Battery research: high energy cells also suit aircraft
Tesla’s battery research partner Jeff Dahn from Dalhousie University provides an update on the new approach to cells with significantly higher energy density, which was presented last year. These should be suitable not only for cars, but also for electric aircraft and drones.
The great potential of these anode-free lithium metal cells in pouch format with liquid electrolyte is once again emphasized in a new technical paper. With their increased energy density, these cells should also be suitable for use in aircraft. “Such high energy density can increase the range of electric vehicles by approximately 280 km or even enable electrified urban aviation,” the research paper states.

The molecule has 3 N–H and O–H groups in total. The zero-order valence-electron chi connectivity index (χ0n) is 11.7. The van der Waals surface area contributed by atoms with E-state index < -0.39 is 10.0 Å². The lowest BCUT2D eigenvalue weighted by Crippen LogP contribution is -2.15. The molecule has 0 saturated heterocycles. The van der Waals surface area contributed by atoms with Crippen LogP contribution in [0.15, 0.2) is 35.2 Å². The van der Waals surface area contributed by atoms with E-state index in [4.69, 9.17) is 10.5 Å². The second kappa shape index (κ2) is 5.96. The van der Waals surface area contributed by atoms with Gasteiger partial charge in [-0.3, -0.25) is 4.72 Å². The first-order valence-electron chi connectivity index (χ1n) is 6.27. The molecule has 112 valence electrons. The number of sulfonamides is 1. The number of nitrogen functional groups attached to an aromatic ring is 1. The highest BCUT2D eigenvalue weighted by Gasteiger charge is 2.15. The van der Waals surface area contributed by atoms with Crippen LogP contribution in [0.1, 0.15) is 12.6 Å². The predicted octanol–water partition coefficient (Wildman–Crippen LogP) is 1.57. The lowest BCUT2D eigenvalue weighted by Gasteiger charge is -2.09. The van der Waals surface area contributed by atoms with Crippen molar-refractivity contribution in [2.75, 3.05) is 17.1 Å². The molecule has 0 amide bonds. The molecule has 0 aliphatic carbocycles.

The fact that Dahn did not get more precise on the matter leaves room for interpretation. “Urban aviation” could mean electric taxis, or eVTOL (electric Vertical Take Off and Landing), but this may also mean electrically powered aeroplanes for short distances. The Californian company Quantum Air, for example, wants to establish an air taxi service using small electric aircraft rather than eVTOL.
The biggest challenge with the new cells is cycle stability, but there seems to be progress here: While last year, 50 cycles were talked about, an optimized electrolyte is now expected to increase the service life to 200 cycles. This progress is probably still not enough; 800 to 1,000 cycles are currently considered necessary for commercialization. The gravimetric energy density of the cells should be 360 Wh/kg and the volumetric energy density 1,000 Wh/kg.
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